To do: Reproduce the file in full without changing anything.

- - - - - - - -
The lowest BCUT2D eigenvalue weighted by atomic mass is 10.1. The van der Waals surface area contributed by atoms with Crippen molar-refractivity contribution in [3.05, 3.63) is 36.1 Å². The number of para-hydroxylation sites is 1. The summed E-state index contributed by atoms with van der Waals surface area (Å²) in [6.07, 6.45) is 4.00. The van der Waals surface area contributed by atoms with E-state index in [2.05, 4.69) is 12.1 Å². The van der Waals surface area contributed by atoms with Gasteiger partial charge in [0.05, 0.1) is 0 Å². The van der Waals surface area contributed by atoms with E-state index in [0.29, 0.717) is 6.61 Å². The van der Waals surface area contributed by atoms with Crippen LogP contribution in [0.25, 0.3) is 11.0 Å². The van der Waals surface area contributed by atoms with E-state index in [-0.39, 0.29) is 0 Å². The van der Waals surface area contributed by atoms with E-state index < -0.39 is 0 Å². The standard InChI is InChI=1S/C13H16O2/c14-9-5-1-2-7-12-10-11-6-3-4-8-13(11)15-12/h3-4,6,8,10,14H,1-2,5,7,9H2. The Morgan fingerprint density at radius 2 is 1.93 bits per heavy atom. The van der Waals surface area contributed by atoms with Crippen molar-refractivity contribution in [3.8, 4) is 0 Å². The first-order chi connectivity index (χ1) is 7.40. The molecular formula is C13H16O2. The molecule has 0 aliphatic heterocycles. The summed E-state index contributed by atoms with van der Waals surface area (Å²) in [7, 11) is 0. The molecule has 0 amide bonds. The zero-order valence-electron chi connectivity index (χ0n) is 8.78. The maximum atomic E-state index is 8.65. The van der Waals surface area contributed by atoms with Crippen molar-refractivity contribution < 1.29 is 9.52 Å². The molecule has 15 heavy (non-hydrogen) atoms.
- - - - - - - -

The lowest BCUT2D eigenvalue weighted by atomic mass is 10.1. The van der Waals surface area contributed by atoms with Crippen molar-refractivity contribution in [3.05, 3.63) is 36.1 Å². The number of para-hydroxylation sites is 1. The summed E-state index contributed by atoms with van der Waals surface area (Å²) in [6.07, 6.45) is 4.00. The van der Waals surface area contributed by atoms with E-state index in [2.05, 4.69) is 12.1 Å². The van der Waals surface area contributed by atoms with Gasteiger partial charge in [0.05, 0.1) is 0 Å². The van der Waals surface area contributed by atoms with E-state index in [0.29, 0.717) is 6.61 Å². The van der Waals surface area contributed by atoms with Crippen LogP contribution in [0.25, 0.3) is 11.0 Å². The van der Waals surface area contributed by atoms with E-state index in [-0.39, 0.29) is 0 Å². The van der Waals surface area contributed by atoms with E-state index < -0.39 is 0 Å². The standard InChI is InChI=1S/C13H16O2/c14-9-5-1-2-7-12-10-11-6-3-4-8-13(11)15-12/h3-4,6,8,10,14H,1-2,5,7,9H2. The Morgan fingerprint density at radius 2 is 1.93 bits per heavy atom. The van der Waals surface area contributed by atoms with Crippen molar-refractivity contribution in [3.8, 4) is 0 Å². The first-order chi connectivity index (χ1) is 7.40. The molecular formula is C13H16O2. The molecule has 0 aliphatic heterocycles. The summed E-state index contributed by atoms with van der Waals surface area (Å²) in [7, 11) is 0. The molecule has 0 amide bonds. The zero-order valence-electron chi connectivity index (χ0n) is 8.78. The maximum atomic E-state index is 8.65. The van der Waals surface area contributed by atoms with Crippen molar-refractivity contribution < 1.29 is 9.52 Å². The molecule has 15 heavy (non-hydrogen) atoms.